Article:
Both the United States and Canada mandate the fortification of infant formula with vitamin D: 40–100 IU/100 kcal in the United States and 40–80 IU/100 kcal in Canada.”(Vitamin D — Health Professional Fact Sheet, n.d.).

Countries with vitamin D fortification including of dairy

Countries that fortify fluid milk include, Finland, Canada, United States; some dairy products are fortified in Sweden, and Norway.(Itkonen et al., 2018) (See table 1 of referenced paper) Fortification in these countries is due to a mix of Federal, and State or Regional mandatory requirement, or implemented recommendations.

United Kingdom, Ireland, Spain, and Australia have some non-systemic fortification; lack of clear labelling, and understanding of vitamin D, may contribute to lower vitamin D levels on a population basis.

Low COVID-19 in children

Whilst vitamin D levels in children are often low, feed 'formula' is generally always supplemented, thus providing some protection to the very young.(WHO | Vitamin D supplementation and respiratory infections in children, 2019) Toddlers and younger children, probably also on average, get a little more exposure to sunshine that their older peers. Suggestions for Future

Whilst some of the data above, and below, public policy, and population attitudes and knowledge, may provide limited indicative information as to vitamin D deficiency status, ultimately the hypothesis that vitamin D deficiency factors negatively in COVID-19, can only be determined by appropriate testing.

Further, global deficiencies of vitamin D can only be addressed by: encouraging testing, particularly of those in at risk groups, including those in residential institutions; reporting and collation of test result data at national level; maintenance of a rolling annual global database of results; and implementation of National polices for fortification and or supplementation, that appropriately, increase, or decrease, vitamin D intake, based on data, thus minimising risks of population vitamin D deficiencies.

Basal human vitamin D levels

Whilst governments issue advisories, as to optimal vitamin D intakes and blood levels; and there is debate as to optimal intakes and plasma levels; there is only very limited research, in groups with non-westernised lifestyles, to determine natural endogenous human vitamin D levels.

Interestingly, studies in East Africa(Krzyścin et al., 2016; Luxwolda et al., 2012) reported vitamin D levels in non-westernised groups (Av: Masai 119nmol/L; Hadzabe 109nmol/L), were higher than those prescribed by many national advisories.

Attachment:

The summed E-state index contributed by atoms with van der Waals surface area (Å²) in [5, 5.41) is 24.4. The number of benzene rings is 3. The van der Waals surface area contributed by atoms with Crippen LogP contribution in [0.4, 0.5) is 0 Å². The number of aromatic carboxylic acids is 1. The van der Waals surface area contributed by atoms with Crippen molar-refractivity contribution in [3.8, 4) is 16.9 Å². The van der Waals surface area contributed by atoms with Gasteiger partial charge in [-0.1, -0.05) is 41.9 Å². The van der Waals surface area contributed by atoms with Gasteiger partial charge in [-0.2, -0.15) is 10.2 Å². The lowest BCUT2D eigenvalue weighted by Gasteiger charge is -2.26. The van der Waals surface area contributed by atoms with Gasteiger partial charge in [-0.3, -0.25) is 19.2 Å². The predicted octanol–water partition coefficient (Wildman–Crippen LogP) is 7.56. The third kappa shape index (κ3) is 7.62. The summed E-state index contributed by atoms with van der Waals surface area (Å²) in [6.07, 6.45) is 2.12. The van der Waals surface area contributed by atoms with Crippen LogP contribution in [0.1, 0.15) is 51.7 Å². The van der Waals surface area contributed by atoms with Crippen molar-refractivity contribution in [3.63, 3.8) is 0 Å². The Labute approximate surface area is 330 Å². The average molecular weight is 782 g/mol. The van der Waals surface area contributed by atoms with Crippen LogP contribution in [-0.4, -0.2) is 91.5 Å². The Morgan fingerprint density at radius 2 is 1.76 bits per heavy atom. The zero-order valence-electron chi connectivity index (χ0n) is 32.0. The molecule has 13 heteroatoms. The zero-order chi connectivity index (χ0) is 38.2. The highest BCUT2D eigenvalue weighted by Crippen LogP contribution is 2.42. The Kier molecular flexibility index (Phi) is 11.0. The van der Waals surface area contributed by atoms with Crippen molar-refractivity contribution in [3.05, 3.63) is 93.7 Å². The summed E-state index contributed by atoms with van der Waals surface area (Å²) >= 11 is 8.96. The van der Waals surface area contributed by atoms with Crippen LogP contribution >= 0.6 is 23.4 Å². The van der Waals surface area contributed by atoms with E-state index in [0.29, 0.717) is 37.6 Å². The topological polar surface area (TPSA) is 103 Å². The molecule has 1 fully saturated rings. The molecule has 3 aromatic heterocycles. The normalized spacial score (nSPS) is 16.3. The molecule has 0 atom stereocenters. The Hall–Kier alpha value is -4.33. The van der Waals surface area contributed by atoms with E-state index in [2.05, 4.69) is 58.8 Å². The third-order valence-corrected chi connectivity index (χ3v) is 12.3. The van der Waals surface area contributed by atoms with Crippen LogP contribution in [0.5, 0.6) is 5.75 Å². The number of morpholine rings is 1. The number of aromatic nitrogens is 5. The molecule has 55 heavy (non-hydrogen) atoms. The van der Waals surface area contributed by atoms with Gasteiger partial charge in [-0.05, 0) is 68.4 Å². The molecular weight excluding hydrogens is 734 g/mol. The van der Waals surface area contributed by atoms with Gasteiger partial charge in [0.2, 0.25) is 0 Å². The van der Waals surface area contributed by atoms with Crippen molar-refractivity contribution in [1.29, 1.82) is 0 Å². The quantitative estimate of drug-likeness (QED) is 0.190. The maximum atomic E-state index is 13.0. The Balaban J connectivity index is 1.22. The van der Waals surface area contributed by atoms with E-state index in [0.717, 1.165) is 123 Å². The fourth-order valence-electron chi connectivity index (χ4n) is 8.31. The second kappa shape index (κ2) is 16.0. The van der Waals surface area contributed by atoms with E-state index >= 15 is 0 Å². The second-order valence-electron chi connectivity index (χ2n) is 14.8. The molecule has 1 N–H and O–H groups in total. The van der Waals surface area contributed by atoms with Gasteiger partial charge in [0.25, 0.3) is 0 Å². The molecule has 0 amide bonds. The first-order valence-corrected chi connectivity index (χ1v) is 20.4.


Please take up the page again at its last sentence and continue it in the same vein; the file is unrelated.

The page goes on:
Caucasian beach guards, in times before significant application of UVB blocking sun creams, have similar levels. Interestingly cattle(Nelson et al., 2016) and swine(Larson-Meyer et al., 2017) raised in the open also have levels in the 40-100ng/l (100–240 nmol/L)(Nelson et al., 2016) range.

Thus endogenous 'natural' levels of vitamin D in humans, livestock and pets, may be significantly higher than those used for national health advisory recommendations. More studies as to human basal endogenous vitamin D levels in non-westernised groups, whilst they still exist, are urgently required; to both to secure better public health; and more objectively define intake guideline requirements.

Policies encouraging supplementation and awareness

Nordic, and other northern European countries, appear to have higher vitamin D levels, despite their more northerly latitude, possibly due to stronger polices on fortification, and encouragement of Vitamin D supplementation in winter. Recent data is scarce, and commercial sales data for vitamin D supplements difficult to find; however food supplementation polices, and attitudes to vitamin D supplementation, as well as limited data; would suggest that vitamin D profiles in northern European countries are likely to be higher, and crucially deficiency less prevalent, in the critical winter season, than in their more southerly neighbours.

For example “In Denmark of participants (n=4,479; 53% females) aged 18–75 years 60 % percent of females and 51% of males were users of supplements”,total intake of selected micronutrients among the users of dietary supplements of vitamins E and D was increased fourfold and, for iron, selenium, and zinc two- to threefold compared with non-users”(Tetens et al., 2011)